Firstly, a cross from the right was stood up to Graham at the far post. It was high and maybe a bit behind him, but his header was feebly directed straight to De Gea with almost all of the goal to aim for. Then De Gea charged out of his goal to collect a loose ball but was beaten to it and with no keeper, a combination of Huddlestone, Graham and Sagbo all failed to win the ball and effect a clean strike at a goal being marshalled only by two covering defenders.
Amid this final clatter of activity, Valencia was idiotically sent off for poking the ball down the touchline after play had already been halted – how typical of Mr Oliver to punish this sort of trivial offence while gaily permitting more serious misdeeds. And there was still one more glorious opportunity: with City pouring almost everyone forward, George Boyd played the pass of the match to slice the visitors’ defence open and find James Chester unmarked in the area. His first touch was good but his shot was hesitant, and De Gea deflected the ball to safety. And the game was lost.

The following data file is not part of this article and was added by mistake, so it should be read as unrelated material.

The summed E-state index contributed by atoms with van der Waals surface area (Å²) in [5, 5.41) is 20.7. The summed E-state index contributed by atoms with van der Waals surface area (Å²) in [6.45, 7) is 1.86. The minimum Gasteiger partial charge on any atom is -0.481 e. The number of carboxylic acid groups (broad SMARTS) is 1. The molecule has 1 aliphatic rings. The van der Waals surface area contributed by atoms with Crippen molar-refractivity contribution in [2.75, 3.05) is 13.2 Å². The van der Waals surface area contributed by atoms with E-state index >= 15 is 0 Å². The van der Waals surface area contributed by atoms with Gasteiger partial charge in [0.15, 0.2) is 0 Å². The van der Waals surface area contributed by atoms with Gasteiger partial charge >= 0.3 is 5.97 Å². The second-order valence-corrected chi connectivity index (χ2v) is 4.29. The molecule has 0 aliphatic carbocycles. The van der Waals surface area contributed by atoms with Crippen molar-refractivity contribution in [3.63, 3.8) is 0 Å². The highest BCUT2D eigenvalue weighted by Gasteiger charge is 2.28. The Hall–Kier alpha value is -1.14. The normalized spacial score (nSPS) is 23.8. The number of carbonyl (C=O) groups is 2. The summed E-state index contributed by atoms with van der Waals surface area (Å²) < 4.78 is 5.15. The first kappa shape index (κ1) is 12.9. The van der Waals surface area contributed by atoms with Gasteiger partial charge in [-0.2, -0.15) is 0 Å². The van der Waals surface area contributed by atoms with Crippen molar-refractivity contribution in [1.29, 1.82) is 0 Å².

Credit to Manchester United – the record books don’t distinguish between deserved and undeserved victories, and whatever their pedigree in comparison to ours, it’s still no mean feat to recover from two goals down away from home and win. You have to go back a very long way for the last time we did it, after all.
But it would be stretching credulity a little to believe that we deserved to lose this. This game was fearlessly taken to the Champions of England from the start, a lead was thrillingly built, and even the jarringly abrupt loss of that advantage didn’t cause heads to drop, nor did we fold in the second half when falling behind.
Any neutrals in the ground will have been richly entertained, the visiting fans will doubtless feel a sense of relief mingled with their joy, and we have only pride to show for it.
But rather a lot of pride. Played, City. And hard luck. Have a day off today, remember the deserved acclaim showered from the stands at the end, and anything approaching that performance tomorrow will see us end the year on 23 points.